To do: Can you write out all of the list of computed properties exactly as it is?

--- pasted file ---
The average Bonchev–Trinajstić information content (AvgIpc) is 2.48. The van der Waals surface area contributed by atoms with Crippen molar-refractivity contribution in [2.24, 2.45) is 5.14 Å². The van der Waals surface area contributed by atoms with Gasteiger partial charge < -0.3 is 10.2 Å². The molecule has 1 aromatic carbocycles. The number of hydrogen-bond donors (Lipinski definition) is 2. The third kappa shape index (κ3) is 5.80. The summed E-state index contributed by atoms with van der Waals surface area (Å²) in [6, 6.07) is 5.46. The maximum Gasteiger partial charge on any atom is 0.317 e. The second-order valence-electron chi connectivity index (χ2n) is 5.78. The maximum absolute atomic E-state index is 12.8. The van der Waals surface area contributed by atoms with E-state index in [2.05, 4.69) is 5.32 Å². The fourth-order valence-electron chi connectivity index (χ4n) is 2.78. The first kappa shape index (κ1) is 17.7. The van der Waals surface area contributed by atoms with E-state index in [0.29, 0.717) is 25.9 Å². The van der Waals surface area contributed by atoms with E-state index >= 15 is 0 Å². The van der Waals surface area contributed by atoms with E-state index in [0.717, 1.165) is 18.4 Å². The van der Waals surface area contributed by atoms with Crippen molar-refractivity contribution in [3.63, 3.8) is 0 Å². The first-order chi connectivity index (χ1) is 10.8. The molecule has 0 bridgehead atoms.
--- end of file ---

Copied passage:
The average Bonchev–Trinajstić information content (AvgIpc) is 2.48. The van der Waals surface area contributed by atoms with Crippen molar-refractivity contribution in [2.24, 2.45) is 5.14 Å². The van der Waals surface area contributed by atoms with Gasteiger partial charge < -0.3 is 10.2 Å². The molecule has 1 aromatic carbocycles. The number of hydrogen-bond donors (Lipinski definition) is 2. The third kappa shape index (κ3) is 5.80. The summed E-state index contributed by atoms with van der Waals surface area (Å²) in [6, 6.07) is 5.46. The maximum Gasteiger partial charge on any atom is 0.317 e. The second-order valence-electron chi connectivity index (χ2n) is 5.78. The maximum absolute atomic E-state index is 12.8. The van der Waals surface area contributed by atoms with E-state index in [2.05, 4.69) is 5.32 Å². The fourth-order valence-electron chi connectivity index (χ4n) is 2.78. The first kappa shape index (κ1) is 17.7. The van der Waals surface area contributed by atoms with E-state index in [0.29, 0.717) is 25.9 Å². The van der Waals surface area contributed by atoms with E-state index >= 15 is 0 Å². The van der Waals surface area contributed by atoms with E-state index in [0.717, 1.165) is 18.4 Å². The van der Waals surface area contributed by atoms with Crippen molar-refractivity contribution in [3.63, 3.8) is 0 Å². The first-order chi connectivity index (χ1) is 10.8. The molecule has 0 bridgehead atoms.